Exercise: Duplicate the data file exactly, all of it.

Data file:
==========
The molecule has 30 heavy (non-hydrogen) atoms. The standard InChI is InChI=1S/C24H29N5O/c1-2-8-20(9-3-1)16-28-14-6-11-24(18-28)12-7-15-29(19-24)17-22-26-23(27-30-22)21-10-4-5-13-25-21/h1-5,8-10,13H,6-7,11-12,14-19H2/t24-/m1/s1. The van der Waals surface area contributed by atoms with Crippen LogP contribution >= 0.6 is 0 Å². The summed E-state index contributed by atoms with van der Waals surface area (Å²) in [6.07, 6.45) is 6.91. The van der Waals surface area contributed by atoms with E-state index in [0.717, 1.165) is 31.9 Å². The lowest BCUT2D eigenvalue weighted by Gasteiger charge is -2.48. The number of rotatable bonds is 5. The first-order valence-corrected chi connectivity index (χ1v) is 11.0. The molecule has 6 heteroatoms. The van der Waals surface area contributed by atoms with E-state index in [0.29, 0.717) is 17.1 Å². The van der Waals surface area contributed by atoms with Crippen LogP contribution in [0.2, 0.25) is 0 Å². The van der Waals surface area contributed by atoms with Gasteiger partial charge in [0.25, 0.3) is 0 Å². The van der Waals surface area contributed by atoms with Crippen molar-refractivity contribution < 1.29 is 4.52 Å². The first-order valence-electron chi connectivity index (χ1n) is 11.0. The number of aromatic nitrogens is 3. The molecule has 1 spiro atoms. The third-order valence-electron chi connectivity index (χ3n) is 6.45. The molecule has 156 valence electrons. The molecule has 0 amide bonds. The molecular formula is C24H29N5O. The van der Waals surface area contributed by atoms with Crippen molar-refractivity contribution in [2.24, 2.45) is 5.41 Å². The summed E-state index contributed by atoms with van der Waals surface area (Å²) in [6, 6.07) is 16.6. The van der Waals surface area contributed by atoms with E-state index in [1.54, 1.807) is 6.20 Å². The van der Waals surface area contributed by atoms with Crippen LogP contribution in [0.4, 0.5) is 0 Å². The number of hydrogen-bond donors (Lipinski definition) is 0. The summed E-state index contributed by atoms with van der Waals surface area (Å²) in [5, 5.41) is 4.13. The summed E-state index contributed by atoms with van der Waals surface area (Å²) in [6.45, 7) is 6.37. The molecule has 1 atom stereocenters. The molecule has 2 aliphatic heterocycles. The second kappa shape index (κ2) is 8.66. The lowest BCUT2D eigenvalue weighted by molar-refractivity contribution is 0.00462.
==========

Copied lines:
The molecule has 30 heavy (non-hydrogen) atoms. The standard InChI is InChI=1S/C24H29N5O/c1-2-8-20(9-3-1)16-28-14-6-11-24(18-28)12-7-15-29(19-24)17-22-26-23(27-30-22)21-10-4-5-13-25-21/h1-5,8-10,13H,6-7,11-12,14-19H2/t24-/m1/s1. The van der Waals surface area contributed by atoms with Crippen LogP contribution >= 0.6 is 0 Å². The summed E-state index contributed by atoms with van der Waals surface area (Å²) in [6.07, 6.45) is 6.91. The van der Waals surface area contributed by atoms with E-state index in [0.717, 1.165) is 31.9 Å². The lowest BCUT2D eigenvalue weighted by Gasteiger charge is -2.48. The number of rotatable bonds is 5. The first-order valence-corrected chi connectivity index (χ1v) is 11.0. The molecule has 6 heteroatoms. The van der Waals surface area contributed by atoms with E-state index in [0.29, 0.717) is 17.1 Å². The van der Waals surface area contributed by atoms with Crippen LogP contribution in [0.2, 0.25) is 0 Å². The van der Waals surface area contributed by atoms with Gasteiger partial charge in [0.25, 0.3) is 0 Å². The van der Waals surface area contributed by atoms with Crippen molar-refractivity contribution < 1.29 is 4.52 Å². The first-order valence-electron chi connectivity index (χ1n) is 11.0. The number of aromatic nitrogens is 3. The molecule has 1 spiro atoms. The third-order valence-electron chi connectivity index (χ3n) is 6.45. The molecule has 156 valence electrons. The molecule has 0 amide bonds. The molecular formula is C24H29N5O. The van der Waals surface area contributed by atoms with Crippen molar-refractivity contribution in [2.24, 2.45) is 5.41 Å². The summed E-state index contributed by atoms with van der Waals surface area (Å²) in [6, 6.07) is 16.6. The van der Waals surface area contributed by atoms with E-state index in [1.54, 1.807) is 6.20 Å². The van der Waals surface area contributed by atoms with Crippen LogP contribution in [0.4, 0.5) is 0 Å². The number of hydrogen-bond donors (Lipinski definition) is 0. The summed E-state index contributed by atoms with van der Waals surface area (Å²) in [5, 5.41) is 4.13. The summed E-state index contributed by atoms with van der Waals surface area (Å²) in [6.45, 7) is 6.37. The molecule has 1 atom stereocenters. The molecule has 2 aliphatic heterocycles. The second kappa shape index (κ2) is 8.66. The lowest BCUT2D eigenvalue weighted by molar-refractivity contribution is 0.00462.